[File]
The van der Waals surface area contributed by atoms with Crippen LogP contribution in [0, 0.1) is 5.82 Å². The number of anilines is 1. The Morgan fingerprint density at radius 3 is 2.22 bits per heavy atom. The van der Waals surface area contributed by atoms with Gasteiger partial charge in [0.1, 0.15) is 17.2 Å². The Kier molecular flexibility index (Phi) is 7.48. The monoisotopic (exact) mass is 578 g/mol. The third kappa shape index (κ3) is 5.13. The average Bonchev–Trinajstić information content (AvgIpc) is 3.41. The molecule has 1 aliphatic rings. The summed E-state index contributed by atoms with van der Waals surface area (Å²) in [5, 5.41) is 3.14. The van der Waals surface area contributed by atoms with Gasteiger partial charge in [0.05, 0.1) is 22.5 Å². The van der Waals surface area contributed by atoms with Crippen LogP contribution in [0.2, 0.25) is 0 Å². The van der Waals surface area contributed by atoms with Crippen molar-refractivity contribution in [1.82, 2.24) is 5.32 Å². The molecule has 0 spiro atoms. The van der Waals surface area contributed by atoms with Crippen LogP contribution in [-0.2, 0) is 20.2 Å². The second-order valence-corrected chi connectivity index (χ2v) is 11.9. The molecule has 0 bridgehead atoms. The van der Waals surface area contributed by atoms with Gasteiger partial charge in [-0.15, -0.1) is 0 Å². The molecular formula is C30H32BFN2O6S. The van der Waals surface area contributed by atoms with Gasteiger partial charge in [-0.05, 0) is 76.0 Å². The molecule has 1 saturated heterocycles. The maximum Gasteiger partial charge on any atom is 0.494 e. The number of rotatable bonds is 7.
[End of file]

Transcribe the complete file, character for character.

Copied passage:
The van der Waals surface area contributed by atoms with Crippen LogP contribution in [0, 0.1) is 5.82 Å². The number of anilines is 1. The Morgan fingerprint density at radius 3 is 2.22 bits per heavy atom. The van der Waals surface area contributed by atoms with Gasteiger partial charge in [0.1, 0.15) is 17.2 Å². The Kier molecular flexibility index (Phi) is 7.48. The monoisotopic (exact) mass is 578 g/mol. The third kappa shape index (κ3) is 5.13. The average Bonchev–Trinajstić information content (AvgIpc) is 3.41. The molecule has 1 aliphatic rings. The summed E-state index contributed by atoms with van der Waals surface area (Å²) in [5, 5.41) is 3.14. The van der Waals surface area contributed by atoms with Gasteiger partial charge in [0.05, 0.1) is 22.5 Å². The van der Waals surface area contributed by atoms with Crippen LogP contribution in [0.2, 0.25) is 0 Å². The van der Waals surface area contributed by atoms with Crippen molar-refractivity contribution in [1.82, 2.24) is 5.32 Å². The molecule has 0 spiro atoms. The van der Waals surface area contributed by atoms with Crippen LogP contribution in [-0.2, 0) is 20.2 Å². The second-order valence-corrected chi connectivity index (χ2v) is 11.9. The molecule has 0 bridgehead atoms. The van der Waals surface area contributed by atoms with Gasteiger partial charge in [-0.15, -0.1) is 0 Å². The molecular formula is C30H32BFN2O6S. The van der Waals surface area contributed by atoms with Gasteiger partial charge in [-0.05, 0) is 76.0 Å². The molecule has 1 saturated heterocycles. The maximum Gasteiger partial charge on any atom is 0.494 e. The number of rotatable bonds is 7.